British eco-fascism

The website for the 2017 documentary film Arcadia says that it’s “a sensory journey into the beauty and brutality, magic and madness of our changing relationship with land and each other. The film combines over 100 years of archive film with a grand, expressive new score by Adrian Utley of Portishead and Will Gregory of Goldfrapp.” It’s a kind of nonlinear survey of the various survivals of paganism — sometimes scary forms of paganism — in modern Britain.

Arcadia excited the writer Paul Kingsnorth (author of, among other things, Confessions of a Recovering Environmentalist) very much. In an essay written to accompany the film — an essay he later withdrew; more about that in a moment — he wrote,

The guardians of our civilisation tell us that attachment to place and tradition is reactionary, backward, dangerous. Like magic and mystery, attachment to land and history are things which belong to a dark and grim past, and should stay there. We are all progressives now. You are romanticising a past that never existed, they tell us. But it did exist, and not long ago. You can see it here, flickering in black and white. I defy any Briton to watch Arcadia and not feel a surge of patriotism; the real kind, the old kind. Not an attachment to monarchy or church, institution or government, idea or ideal, but the old pull of the land you walk on. The ground beneath your feet.

For Kingsnorth, the film Arcadia reminds us that the old “magic and mystery” of the land are not dead. The land still calls to its inhabitants, though faintly. Kingsnorth wants us to watch the film and have our attention to that call renewed.

What happened to our Arcadia? We stopped listening to it. We stopped dancing, we moved away, we started listening to the chant of the Machine instead. It is debt we chase now, not the moon. We are individuals, not parts in a wider whole. In a broken time, it is taboo to remember what was lost, and that fact alone makes Arcadia a revolutionary document. Look, it says. This is how it was. This is what was broken. At night, when you lie awake with your phone flashing under your pillow – do you miss it?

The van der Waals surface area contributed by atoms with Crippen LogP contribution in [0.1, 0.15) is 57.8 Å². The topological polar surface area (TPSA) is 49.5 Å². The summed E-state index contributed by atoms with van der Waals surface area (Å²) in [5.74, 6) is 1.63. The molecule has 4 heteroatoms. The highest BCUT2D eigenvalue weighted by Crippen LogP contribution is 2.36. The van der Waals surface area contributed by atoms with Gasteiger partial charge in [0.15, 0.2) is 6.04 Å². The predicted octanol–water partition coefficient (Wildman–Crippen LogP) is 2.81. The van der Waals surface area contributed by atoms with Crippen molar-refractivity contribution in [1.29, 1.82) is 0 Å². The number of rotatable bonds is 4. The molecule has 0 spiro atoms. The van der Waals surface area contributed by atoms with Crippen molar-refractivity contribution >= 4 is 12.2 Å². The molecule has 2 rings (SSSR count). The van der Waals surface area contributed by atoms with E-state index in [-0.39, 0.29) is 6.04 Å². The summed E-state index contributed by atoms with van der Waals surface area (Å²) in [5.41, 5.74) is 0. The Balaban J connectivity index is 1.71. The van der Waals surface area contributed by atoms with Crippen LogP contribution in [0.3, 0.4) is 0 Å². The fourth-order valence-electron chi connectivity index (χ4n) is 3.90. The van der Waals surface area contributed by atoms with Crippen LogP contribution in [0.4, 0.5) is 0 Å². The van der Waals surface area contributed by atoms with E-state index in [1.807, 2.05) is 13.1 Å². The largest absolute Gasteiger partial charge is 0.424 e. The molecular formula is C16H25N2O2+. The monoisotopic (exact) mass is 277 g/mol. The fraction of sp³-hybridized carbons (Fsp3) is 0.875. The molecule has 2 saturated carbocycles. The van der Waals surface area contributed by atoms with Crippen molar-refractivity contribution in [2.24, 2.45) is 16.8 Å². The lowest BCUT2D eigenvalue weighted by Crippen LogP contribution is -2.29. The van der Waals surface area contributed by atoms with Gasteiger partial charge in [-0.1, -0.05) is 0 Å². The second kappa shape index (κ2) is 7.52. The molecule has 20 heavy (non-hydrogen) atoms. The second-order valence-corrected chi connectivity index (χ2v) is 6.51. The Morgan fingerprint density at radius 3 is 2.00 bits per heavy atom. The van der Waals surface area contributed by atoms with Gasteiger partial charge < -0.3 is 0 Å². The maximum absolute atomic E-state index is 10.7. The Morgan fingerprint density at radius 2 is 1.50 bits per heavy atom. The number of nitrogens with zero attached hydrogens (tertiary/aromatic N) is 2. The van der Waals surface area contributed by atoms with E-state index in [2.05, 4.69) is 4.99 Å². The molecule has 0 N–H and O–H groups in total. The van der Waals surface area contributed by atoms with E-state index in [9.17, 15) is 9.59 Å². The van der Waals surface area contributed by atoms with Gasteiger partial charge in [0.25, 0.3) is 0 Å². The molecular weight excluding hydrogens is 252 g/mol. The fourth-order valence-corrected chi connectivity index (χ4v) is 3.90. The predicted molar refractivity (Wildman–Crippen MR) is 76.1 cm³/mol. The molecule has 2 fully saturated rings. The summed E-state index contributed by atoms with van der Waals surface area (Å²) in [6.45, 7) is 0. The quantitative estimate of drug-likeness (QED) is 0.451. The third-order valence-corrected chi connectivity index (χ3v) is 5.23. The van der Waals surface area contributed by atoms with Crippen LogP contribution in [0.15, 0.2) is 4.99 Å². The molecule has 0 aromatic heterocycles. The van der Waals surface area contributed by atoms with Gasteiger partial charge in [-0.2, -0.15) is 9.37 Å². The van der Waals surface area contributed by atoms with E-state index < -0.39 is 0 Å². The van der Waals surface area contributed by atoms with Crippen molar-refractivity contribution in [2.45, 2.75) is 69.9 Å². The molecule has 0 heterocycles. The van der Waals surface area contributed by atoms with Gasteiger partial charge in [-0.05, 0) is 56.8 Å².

Thus Kingsnorth. Now, Warren Ellis, the great comics writer, in response:

That creepy Heideggerian dasein that fronts as meaning being-in-the-world but actually means being in a familiar landscape surrounded by lovely white people with no connection to the wider culture, preferring localism over multiculturalism and not being disturbed in your eternal idyll in the black forest (or on the dark mountain) by any of those nasty foreign types. This is where landscape writing sheds its leafy cloak and lets you glimpse its colder face – sounding like Steve Bannon, quoting Steve Bannon, black notebooks in hand, gazing from its bench at the little woodland of little England and trying to decide if “benevolent green nationalism” sounds too much like “… well, a nice kind of Hitler.”

We see you for what you are.

So: just as Heidegger wove together the experience of dwelling in his little hut in the Black Forest with his support for the Nazi regime, his black notebooks full of antisemitism, so too Kingsnorth with his racist Arcadia, his Brexit Arcadia, his doors-closed-to-colored-immigrants Arcadia?

This seems … a bit of a stretch to me. But Ellis is not the only one who reads Kingsnorth that way. Richard Smyth digs up nature writing’s fascist roots; “London Permaculture” teases out the fascist, racist snake lurking in the grass of England’s green and pleasant land. And this outcry led to Kingsnorth withdrawing his essay and then posting an explanation — which he also deleted.

I think what prompts these fierce denunciations is this: When we look back on the old ways of English culture — and this would apply to England’s Christian history almost as completely as its pagan one — we see white people, and only white people, enacting them. So how can those ways be praised without also praising exclusive whiteness?

Which raises for me another question: For these critics of Kingsnorth, is there any legitimate way to praise, and to seek to conserve, old rituals and practices? Can you love harvest festivals or Morris dancing or Druidic rites or for that matter Ember Days without being a racist, a fascist, a Nazi? Or is urban cosmopolitanism the only ethically acceptable ideal of human life?

And if you can love and practice those old ways without being a racist — How? What would distinguish morally legitimate attitudes from the ones that Kingsnorth is being pilloried for?

This inquiring mind would really like to know.